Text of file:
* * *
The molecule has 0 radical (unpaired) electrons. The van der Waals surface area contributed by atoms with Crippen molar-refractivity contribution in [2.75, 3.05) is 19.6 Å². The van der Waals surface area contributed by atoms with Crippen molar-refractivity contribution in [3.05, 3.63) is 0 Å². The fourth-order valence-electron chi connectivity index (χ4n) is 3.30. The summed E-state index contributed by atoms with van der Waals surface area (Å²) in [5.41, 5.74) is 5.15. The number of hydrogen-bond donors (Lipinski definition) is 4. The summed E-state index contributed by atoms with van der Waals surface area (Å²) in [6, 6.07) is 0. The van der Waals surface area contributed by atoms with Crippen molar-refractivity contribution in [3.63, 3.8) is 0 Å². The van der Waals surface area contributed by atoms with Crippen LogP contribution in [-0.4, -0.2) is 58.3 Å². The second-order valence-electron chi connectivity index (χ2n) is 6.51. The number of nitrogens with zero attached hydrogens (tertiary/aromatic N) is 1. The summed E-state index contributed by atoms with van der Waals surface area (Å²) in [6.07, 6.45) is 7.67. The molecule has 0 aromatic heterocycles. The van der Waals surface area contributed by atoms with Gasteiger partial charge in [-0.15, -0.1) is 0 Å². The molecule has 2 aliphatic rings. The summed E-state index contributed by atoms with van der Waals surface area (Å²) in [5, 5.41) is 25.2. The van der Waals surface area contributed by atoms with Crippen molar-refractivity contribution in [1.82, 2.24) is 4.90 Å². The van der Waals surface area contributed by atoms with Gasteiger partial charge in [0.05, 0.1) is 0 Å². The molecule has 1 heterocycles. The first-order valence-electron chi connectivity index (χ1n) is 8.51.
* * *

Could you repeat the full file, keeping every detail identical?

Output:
The molecule has 0 radical (unpaired) electrons. The van der Waals surface area contributed by atoms with Crippen molar-refractivity contribution in [2.75, 3.05) is 19.6 Å². The van der Waals surface area contributed by atoms with Crippen molar-refractivity contribution in [3.05, 3.63) is 0 Å². The fourth-order valence-electron chi connectivity index (χ4n) is 3.30. The summed E-state index contributed by atoms with van der Waals surface area (Å²) in [5.41, 5.74) is 5.15. The number of hydrogen-bond donors (Lipinski definition) is 4. The summed E-state index contributed by atoms with van der Waals surface area (Å²) in [6, 6.07) is 0. The van der Waals surface area contributed by atoms with Crippen molar-refractivity contribution in [3.63, 3.8) is 0 Å². The van der Waals surface area contributed by atoms with Crippen LogP contribution in [-0.4, -0.2) is 58.3 Å². The second-order valence-electron chi connectivity index (χ2n) is 6.51. The number of nitrogens with zero attached hydrogens (tertiary/aromatic N) is 1. The summed E-state index contributed by atoms with van der Waals surface area (Å²) in [6.07, 6.45) is 7.67. The molecule has 0 aromatic heterocycles. The van der Waals surface area contributed by atoms with Gasteiger partial charge in [-0.15, -0.1) is 0 Å². The molecule has 2 aliphatic rings. The summed E-state index contributed by atoms with van der Waals surface area (Å²) in [5, 5.41) is 25.2. The van der Waals surface area contributed by atoms with Crippen molar-refractivity contribution in [1.82, 2.24) is 4.90 Å². The van der Waals surface area contributed by atoms with Gasteiger partial charge in [0.05, 0.1) is 0 Å². The molecule has 1 heterocycles. The first-order valence-electron chi connectivity index (χ1n) is 8.51.